Adventist Community Services Provides Help to Hurricane Florence Victims

Adventist Community Services Provides Help to Hurricane Florence Victims

Disaster Response unit is working with other relief agencies, local governments.

Adventist Community Services (ACS) is working with the Adventist Development and Relief Agency (ADRA) and other disaster relief groups to help victims of Hurricane Florence in the United States. “We appreciate the help ADRA has offered,” W. Derrick Lea, ACS Disaster Response (DR) director for the North American Division, said on September 19, 2018. “Financial support is there; we are working on solidifying the program so that we can help most effectively.”

ACS DR in both South Atlantic and Carolina Conference church regions were mobilized before Hurricane Florence hit the North Carolina coast on Friday, September 14. “Flood buckets are in place throughout each [affected] state, personal care kits are available and ready for use, and warehousing agreements are in place,” Lea said in a preparedness report. “Our teams await the exact location for operations to begin.”

The aftermath of Florence, which included 32 storm-related deaths (25 in North Carolina, six in South Carolina, and one in Virginia), has caused tens of thousands to be displaced from their homes due to flooding and loss of power.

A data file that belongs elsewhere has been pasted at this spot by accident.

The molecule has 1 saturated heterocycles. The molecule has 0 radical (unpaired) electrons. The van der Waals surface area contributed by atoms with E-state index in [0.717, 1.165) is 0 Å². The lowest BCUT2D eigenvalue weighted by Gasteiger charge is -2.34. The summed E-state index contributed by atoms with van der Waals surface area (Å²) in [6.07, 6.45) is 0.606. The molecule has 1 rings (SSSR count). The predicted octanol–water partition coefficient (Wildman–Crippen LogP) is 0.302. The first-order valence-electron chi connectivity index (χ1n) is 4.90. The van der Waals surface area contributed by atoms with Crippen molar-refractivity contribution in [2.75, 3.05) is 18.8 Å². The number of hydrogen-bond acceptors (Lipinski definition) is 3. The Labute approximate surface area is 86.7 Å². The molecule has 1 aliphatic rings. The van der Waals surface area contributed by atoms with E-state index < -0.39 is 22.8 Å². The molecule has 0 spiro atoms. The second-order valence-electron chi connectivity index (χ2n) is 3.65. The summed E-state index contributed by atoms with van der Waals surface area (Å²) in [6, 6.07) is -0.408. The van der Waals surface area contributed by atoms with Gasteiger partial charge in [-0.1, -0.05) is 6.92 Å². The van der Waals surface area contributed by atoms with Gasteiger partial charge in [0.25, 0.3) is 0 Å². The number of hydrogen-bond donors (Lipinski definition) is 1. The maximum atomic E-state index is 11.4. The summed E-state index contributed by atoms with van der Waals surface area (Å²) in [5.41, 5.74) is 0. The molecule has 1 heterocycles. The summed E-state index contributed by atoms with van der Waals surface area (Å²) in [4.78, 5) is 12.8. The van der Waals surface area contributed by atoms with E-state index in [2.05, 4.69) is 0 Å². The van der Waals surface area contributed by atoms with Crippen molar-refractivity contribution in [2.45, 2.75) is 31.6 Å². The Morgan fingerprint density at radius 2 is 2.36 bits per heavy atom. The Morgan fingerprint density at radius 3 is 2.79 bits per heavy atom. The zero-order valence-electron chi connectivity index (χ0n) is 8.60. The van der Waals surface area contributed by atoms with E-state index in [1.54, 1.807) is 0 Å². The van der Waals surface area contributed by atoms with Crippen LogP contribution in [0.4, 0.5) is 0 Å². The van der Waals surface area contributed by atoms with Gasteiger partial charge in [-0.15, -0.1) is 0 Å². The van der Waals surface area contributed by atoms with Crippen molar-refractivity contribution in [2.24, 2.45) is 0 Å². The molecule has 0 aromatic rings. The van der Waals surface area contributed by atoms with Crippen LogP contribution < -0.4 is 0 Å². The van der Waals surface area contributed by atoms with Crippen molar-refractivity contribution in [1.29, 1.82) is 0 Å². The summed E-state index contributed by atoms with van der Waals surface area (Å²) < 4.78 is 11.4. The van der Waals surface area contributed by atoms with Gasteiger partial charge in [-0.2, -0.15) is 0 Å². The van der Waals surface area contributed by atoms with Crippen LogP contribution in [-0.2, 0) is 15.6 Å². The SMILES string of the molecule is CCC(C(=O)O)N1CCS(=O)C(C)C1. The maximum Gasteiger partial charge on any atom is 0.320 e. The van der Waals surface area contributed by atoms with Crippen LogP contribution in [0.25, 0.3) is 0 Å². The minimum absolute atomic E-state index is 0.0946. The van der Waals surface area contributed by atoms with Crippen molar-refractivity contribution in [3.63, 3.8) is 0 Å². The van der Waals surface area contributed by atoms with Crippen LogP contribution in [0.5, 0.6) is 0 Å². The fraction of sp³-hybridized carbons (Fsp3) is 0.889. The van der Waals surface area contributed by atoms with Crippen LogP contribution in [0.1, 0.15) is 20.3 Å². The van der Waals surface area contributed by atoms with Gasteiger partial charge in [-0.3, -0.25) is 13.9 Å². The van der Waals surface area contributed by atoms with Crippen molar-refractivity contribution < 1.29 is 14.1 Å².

South Atlantic Conference has provided temporary shelter at River Oaks Camp in Orangeburg, South Carolina. The American Red Cross is also partnering with ACS DR, providing 200 sleeping cots; through needs assessment that organization will contribute additional help as necessary.

As residents begin the process of returning to homes and businesses, Carolina Conference is providing flood buckets filled with supplies to residents to assist in the storm clean-up. ACS DR is working to provide gift cards along with the buckets.

On September 18, ACS was asked by Hanover County officials to manage a warehouse for Wilmington, North Carolina, one of the hardest-hit areas. “They sustained a lot of damage, and right now we’re looking for a warehouse facility,” Lea said.

Twelve families from North Carolina are sheltering at the University of Maryland in College Park after their homes were affected by Florence. Maryland Department of Human Services requested that ACS help with spiritual care, as well as supervised child care for the children. These families will remain at the university at least until the weekend, when the Federal Emergency Management Agency (FEMA) relocates them to hotels. It has been reported that Potomac Conference ACS has been asked to assist in those efforts.


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